Welcome to our Talking Business podcast series on the lifecycle of a business with expert Eddie Senatore. He’s shared with us a great overview of what it’s like to run a business, from initial startup to maturity. Here we go over Phase 1: Startup.
One day, sick of working for “the man”, you set out to chase your dreams by starting your own business. You’re excited, but need to keep in mind four major challenges:
Going from zero to one
A new business has no initial credibility in the marketplace. You’ll need to work hard to get your first sales. Until that happens, you need to manage your fixed costs (office space, manufacturing, and so on).That may mean running losses for a while, taking on debt to cover costs.
Managing the workflow properly
You’re the founder, so of course you’re passionate and enthusiastic and happy to do the work. However, there’s lots to be done and these tasks will need to be tackled in a systematic way (e.g. managing finances, running marketing campaigns, designing products). With return on investment being small or negative in the early months, establishing these systems so you can scale effectively is critical.
Watching cash flow is key
You’ve delivered products and/or services to a client. They haven’t paid you yet. Your suppliers are wondering when you’re going to pay them.
Do what you can to bring some sanity into the cash flow process.
Always keep your financial planning in mind
Once you’ve managed to tackle these first few items, you need to plan for the future with good reports. How much travel did you do? How many sales did you have? Where do you see the company going in one month, six months, two years?
- Going from zero to sales
- Managing the workflow properly
- Watching cash flow is key, and
- Always keep your financial planning in mind.
A strong grip on these challenges from the get-go can make a big difference for the future health of your business.
Preparing for the Startup phase
A business may fail for a number of reasons. In general, external problems exacerbating internal issues can create a crisis. Eddie talks about the challenges a business will face in the initial, startup phase.
Eddie’s looked at the literature, and a lifecycle analysis is really helpful for looking at critical factors in business success. The first phase in a business lifecycle is startup: you’ve got a good business idea and want to pursue it on your own terms, so you start a business.
The next phase is survival, followed by growth, expansion, and maturity. More on those in the next episodes.
The four critical issues facing a startup
Let’s look at the problems you might face at the startup phase.
- First, you’ve got to go out and get some sales, which is really hard at the beginning. You may be running into losses, which means not covering your fixed costs from business revenue. Since you need to put money into the business to keep it operating, you’ll likely have to pull money out of your bank accounts or take on debt to cover the costs while your business takes on losses. You’re going to be running thin on the ground.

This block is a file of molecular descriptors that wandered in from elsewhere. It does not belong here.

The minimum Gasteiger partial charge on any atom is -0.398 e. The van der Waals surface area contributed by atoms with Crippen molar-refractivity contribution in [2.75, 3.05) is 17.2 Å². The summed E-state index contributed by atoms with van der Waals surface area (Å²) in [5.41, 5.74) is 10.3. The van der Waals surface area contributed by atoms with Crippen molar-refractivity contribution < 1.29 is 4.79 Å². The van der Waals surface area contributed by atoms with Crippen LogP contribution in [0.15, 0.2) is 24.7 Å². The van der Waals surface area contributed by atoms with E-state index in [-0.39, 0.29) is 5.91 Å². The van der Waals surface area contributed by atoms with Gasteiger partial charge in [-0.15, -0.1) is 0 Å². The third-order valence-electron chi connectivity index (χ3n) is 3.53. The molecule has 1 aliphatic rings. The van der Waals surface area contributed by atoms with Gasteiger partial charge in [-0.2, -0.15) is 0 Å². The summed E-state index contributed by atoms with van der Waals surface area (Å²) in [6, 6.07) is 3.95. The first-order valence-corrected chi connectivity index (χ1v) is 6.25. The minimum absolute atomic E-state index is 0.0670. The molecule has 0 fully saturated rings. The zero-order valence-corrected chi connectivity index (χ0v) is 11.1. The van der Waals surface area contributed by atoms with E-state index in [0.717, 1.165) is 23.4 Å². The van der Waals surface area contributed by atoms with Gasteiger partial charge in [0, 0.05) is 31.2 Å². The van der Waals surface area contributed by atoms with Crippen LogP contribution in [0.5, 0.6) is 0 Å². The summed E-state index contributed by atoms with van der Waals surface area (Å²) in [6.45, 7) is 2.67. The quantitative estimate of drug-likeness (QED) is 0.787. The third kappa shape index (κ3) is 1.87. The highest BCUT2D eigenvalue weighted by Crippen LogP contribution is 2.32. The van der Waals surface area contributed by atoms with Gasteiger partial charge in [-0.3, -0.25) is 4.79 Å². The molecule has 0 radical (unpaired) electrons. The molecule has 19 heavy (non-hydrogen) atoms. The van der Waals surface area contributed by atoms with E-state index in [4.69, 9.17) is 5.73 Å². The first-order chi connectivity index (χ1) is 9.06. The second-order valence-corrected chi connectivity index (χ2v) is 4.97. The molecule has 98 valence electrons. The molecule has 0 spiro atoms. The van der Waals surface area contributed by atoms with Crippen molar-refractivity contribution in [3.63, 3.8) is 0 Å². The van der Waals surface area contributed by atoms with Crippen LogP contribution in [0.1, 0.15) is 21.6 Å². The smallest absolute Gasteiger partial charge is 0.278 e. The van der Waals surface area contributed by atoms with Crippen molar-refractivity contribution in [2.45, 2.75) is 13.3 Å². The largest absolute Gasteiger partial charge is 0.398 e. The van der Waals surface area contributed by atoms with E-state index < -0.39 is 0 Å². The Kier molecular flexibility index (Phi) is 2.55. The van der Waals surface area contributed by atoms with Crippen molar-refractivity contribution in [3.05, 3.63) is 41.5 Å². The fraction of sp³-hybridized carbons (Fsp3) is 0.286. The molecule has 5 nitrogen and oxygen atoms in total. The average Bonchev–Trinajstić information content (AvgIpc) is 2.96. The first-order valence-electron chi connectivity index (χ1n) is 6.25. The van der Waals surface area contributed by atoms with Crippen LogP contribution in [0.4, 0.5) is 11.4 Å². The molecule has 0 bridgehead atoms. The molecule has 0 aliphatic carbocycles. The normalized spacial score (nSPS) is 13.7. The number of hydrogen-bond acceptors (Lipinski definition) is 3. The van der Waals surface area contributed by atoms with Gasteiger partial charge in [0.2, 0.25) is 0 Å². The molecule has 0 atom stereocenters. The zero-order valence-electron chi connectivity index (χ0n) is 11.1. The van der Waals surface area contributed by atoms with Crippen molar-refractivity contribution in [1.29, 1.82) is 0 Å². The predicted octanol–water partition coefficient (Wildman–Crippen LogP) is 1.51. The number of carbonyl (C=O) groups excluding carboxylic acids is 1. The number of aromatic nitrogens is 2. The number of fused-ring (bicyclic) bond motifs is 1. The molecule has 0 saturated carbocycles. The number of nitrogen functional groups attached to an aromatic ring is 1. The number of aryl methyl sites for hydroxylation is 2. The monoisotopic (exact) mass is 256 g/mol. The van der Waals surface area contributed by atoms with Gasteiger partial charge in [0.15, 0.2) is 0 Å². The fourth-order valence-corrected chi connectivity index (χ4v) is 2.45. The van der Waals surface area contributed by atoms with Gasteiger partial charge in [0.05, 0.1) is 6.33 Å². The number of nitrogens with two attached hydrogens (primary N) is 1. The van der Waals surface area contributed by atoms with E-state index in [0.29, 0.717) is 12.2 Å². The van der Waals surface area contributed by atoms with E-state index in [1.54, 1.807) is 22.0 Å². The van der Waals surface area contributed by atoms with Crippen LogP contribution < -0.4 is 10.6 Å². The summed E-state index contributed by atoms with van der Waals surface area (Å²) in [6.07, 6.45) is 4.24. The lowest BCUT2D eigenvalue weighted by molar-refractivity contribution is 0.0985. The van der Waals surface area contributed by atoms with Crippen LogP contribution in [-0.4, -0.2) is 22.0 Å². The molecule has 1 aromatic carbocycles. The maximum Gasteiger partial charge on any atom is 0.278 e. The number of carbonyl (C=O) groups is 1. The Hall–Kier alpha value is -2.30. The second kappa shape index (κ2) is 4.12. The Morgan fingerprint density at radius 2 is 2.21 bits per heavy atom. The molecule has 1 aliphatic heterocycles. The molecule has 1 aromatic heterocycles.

- Another critical factor in the startup phase is management. You’re the enthusiastic founder, working really hard at it, but how do you scale from that? You’ll need a management plan, a marketing plan, a customer acquisition plan, and so on. That’s a lot of time put into establishing a business management plan, time that can’t be spent directly on sales. This means your revenue may not be that great while you plan the management of your company.
- The third issue is cash flow. You work for a client and invoice them. You’re waiting on payment. In the meantime, your suppliers are wondering where their money is, so you need to pay them. This can mean running into overdraft on your bank accounts, piling on more debt and interests costs.
- The last issue is financial control. This relates somewhat to the management issue we discussed earlier.
Once you’ve got enough sales to start getting some good cash flow, you need to make financial plans for the future. You’ll be reviewing all your business costs to date. You have to look over what’s been happening in the business, what’s going to happen next month, and what’s going to happen in the next six months. It’s key here to invest time in planning and investing time into crafting good, detailed reports about the health of your business.
Highlighting the negatives to secure a business’s future
Eddie’s sounding quite negative here, but it’s for a good reason. The downsides to a startup can be pretty horrific: you have no credibility in the marketplace and no business assets, so you’re putting your personal assets on the line to chase an entrepreneurial dream.
Highlighting the negatives lets us tackle these issues from the get-go, allowing us to pursue this passion project within our natural limitations. If you don’t have financial management expertise, then you need to get on top of your budget on a regular basis to mitigate that. Maybe you should take a short online course on budgeting to get up to speed.
As long as you’re planning and you know what your investment is, you can be prepared!
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